US Report: Net newcomer Zapata in bizarre bid for Excite

Maverick U.S. company, Zapata made an unsolicited offer to buy search engine Excite yesterday. The deal was immediately rejected by Excite, and seemed to bemuse Internet analysts.

Started as an oil business in 1953 by former U.S. President George Bush, Zapata is now a holding company whose largest asset is Omega Protein, an American food processor company. But recently, Zapata has made a new name for itself by snapping up the Webzines, ‘Word' and ‘Charged' and taking out ads in the New York Times and Wall Street Journal blaring that "Zapata Will Buy Your Web Site." Last month, Zapata announced plans to reorient itself as an Internet player, with an initiative "to acquire and consolidate Internet content and e-commerce businesses". In addition the company said it would change its name to the more cyber-friendly "Zap".

The company's first step was to acquire the Webzines. The second step, buying Excite, might not have panned out but it still could help in the future. For one thing, the bid has raised Zap's visibility in the Web world.

Zapata CEO, Avie Glazer declined a request for an interview. His family, which also owns the Tampa Bay Buccaneers football team, reorganised the business in 1994 as a food processing company. That division went public in April, leaving Zapata with lots of cash but no core business.

"You could liquidate the business or go into a different segment," said Tim Raney, an analyst with Deutsche Morgan Grenfell in New York. "It is inherently interesting to do a [buy-up] of Web content. They look at it as not dissimilar from other ... strategies out there."

Raney compared the company to that of fellow NFL (Miami Dolphins) owner Wayne Huizinga, whose ventures include waste hauling and car rentals besides owning baseball's Florida Marlins and hockey's Florida Panthers. "Ideally, the assets you want to bring to the table include more than just cash. But that's kind of the MO of American business - buying your way in," said Gregory Wester, vice president at the Yankee Group in Boston.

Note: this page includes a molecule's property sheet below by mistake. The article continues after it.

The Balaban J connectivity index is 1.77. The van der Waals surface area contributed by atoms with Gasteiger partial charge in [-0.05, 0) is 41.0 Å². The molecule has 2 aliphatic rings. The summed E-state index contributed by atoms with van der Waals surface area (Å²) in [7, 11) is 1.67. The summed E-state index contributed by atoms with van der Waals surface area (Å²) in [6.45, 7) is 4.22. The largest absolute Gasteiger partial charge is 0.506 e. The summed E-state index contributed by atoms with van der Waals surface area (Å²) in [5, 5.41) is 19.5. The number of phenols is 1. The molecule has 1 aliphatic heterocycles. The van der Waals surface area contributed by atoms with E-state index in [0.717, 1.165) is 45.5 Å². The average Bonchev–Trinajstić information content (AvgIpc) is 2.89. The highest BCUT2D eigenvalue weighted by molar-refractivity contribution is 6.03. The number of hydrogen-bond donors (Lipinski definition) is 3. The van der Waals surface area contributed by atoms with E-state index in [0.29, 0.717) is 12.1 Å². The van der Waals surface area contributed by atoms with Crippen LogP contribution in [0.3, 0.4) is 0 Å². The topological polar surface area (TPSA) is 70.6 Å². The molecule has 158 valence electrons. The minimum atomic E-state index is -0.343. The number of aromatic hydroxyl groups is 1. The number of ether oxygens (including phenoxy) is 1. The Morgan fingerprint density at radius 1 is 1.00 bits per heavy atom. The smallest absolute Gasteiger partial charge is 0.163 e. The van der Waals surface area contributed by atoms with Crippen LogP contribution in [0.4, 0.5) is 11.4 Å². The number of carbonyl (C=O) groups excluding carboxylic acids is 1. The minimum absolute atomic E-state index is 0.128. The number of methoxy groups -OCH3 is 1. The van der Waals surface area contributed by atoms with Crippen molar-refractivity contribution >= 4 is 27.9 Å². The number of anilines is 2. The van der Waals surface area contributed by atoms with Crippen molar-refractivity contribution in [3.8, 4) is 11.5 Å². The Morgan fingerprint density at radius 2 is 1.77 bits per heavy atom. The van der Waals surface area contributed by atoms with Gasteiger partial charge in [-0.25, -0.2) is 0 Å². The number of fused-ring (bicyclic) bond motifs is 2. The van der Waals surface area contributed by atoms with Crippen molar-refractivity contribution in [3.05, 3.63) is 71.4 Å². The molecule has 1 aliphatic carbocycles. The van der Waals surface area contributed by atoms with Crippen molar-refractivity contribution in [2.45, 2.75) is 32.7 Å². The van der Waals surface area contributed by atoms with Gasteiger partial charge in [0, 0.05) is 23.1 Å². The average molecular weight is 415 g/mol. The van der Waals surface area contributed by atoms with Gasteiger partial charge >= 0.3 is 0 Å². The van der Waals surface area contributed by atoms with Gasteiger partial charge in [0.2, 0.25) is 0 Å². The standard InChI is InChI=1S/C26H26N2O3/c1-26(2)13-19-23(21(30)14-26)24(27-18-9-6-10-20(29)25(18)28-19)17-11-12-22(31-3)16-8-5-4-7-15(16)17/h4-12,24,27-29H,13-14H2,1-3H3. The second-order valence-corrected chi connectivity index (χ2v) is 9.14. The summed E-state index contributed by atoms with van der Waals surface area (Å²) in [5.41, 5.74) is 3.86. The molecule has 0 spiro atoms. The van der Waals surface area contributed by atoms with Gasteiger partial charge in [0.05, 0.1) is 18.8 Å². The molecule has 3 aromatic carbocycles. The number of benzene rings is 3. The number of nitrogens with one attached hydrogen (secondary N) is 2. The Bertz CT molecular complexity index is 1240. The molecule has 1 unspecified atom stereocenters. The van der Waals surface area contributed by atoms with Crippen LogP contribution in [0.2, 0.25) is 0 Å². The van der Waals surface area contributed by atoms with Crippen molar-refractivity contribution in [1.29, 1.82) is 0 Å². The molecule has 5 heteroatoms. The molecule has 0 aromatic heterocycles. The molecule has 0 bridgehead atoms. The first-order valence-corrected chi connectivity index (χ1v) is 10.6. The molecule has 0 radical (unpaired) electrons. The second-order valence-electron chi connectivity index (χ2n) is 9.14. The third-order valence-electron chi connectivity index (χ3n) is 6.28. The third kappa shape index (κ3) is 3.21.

But will that strategy work on the Internet, which has so far managed to confound cyber gurus as a profit-making engine?

Some companies have been successful at it, Wester said, pointing to Microsoft and Japanese firm Softbank (Softbank is the largest shareholder of ZDNN publisher Ziff Davis Inc.) "Can they play in the Internet market? Sure isn't everybody in it? Can they boost their knowledge of the market? Sure," Wester said. "But will they become a major player overnight? I don't think so."

Scott Baxter, CEO of magazine publisher, Icon said Zapata's move into media isn't such a sharp left turn. "People are talking fish-oil company goes to new media. What Zap became is a shell company with a lot of money that now has a focus on new media. It's a new entry into the market, not a change in focus."

He added that Zapata's growing interest in all things Internet should be taken as good news for the industry. "They're going to legitimise this industry and take it forward. To me it's brilliant what they're doing. They're not looking to build a company and sell it next week. They're building a solid company that will be worth a fortune one day.

The potential deal with Excite, however, made no sense to Regina Joseph, senior analyst at Jupiter Communications in New York. "You also have to consider a 20 percent premium is very, very high. It raises all sorts of questions as to what Zap is thinking when it makes those kinds of offers," she said. "Zap claims the move is in direct line with their Internet plans, but apart from announcing the (Webzine purchases) and developed domains, what are the plans? It's not clear what they are."

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